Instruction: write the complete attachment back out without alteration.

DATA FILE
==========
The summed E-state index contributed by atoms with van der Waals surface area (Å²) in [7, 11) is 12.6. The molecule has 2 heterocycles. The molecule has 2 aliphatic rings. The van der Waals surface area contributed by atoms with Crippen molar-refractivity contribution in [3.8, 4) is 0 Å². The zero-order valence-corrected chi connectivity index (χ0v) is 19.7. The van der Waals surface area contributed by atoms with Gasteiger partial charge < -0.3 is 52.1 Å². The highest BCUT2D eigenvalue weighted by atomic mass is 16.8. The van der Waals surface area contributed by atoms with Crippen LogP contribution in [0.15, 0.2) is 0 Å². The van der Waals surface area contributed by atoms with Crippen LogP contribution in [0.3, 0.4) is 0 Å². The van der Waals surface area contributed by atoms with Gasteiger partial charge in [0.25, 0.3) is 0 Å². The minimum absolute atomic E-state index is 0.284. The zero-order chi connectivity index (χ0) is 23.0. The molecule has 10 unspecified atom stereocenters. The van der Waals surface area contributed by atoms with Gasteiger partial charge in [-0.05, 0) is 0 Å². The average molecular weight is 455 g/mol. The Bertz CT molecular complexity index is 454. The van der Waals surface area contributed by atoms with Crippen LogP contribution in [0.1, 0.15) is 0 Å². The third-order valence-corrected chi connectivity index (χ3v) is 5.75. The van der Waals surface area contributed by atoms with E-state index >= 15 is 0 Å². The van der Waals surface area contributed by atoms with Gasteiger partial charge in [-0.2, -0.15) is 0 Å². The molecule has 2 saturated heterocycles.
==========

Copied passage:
The summed E-state index contributed by atoms with van der Waals surface area (Å²) in [7, 11) is 12.6. The molecule has 2 heterocycles. The molecule has 2 aliphatic rings. The van der Waals surface area contributed by atoms with Crippen molar-refractivity contribution in [3.8, 4) is 0 Å². The zero-order valence-corrected chi connectivity index (χ0v) is 19.7. The van der Waals surface area contributed by atoms with Gasteiger partial charge < -0.3 is 52.1 Å². The highest BCUT2D eigenvalue weighted by atomic mass is 16.8. The van der Waals surface area contributed by atoms with Crippen LogP contribution in [0.15, 0.2) is 0 Å². The van der Waals surface area contributed by atoms with Crippen LogP contribution in [0.3, 0.4) is 0 Å². The van der Waals surface area contributed by atoms with Gasteiger partial charge in [0.25, 0.3) is 0 Å². The minimum absolute atomic E-state index is 0.284. The zero-order chi connectivity index (χ0) is 23.0. The molecule has 10 unspecified atom stereocenters. The van der Waals surface area contributed by atoms with Gasteiger partial charge in [-0.05, 0) is 0 Å². The average molecular weight is 455 g/mol. The Bertz CT molecular complexity index is 454. The van der Waals surface area contributed by atoms with Crippen LogP contribution in [0.1, 0.15) is 0 Å². The third-order valence-corrected chi connectivity index (χ3v) is 5.75. The van der Waals surface area contributed by atoms with E-state index >= 15 is 0 Å². The van der Waals surface area contributed by atoms with Gasteiger partial charge in [-0.2, -0.15) is 0 Å². The molecule has 2 saturated heterocycles.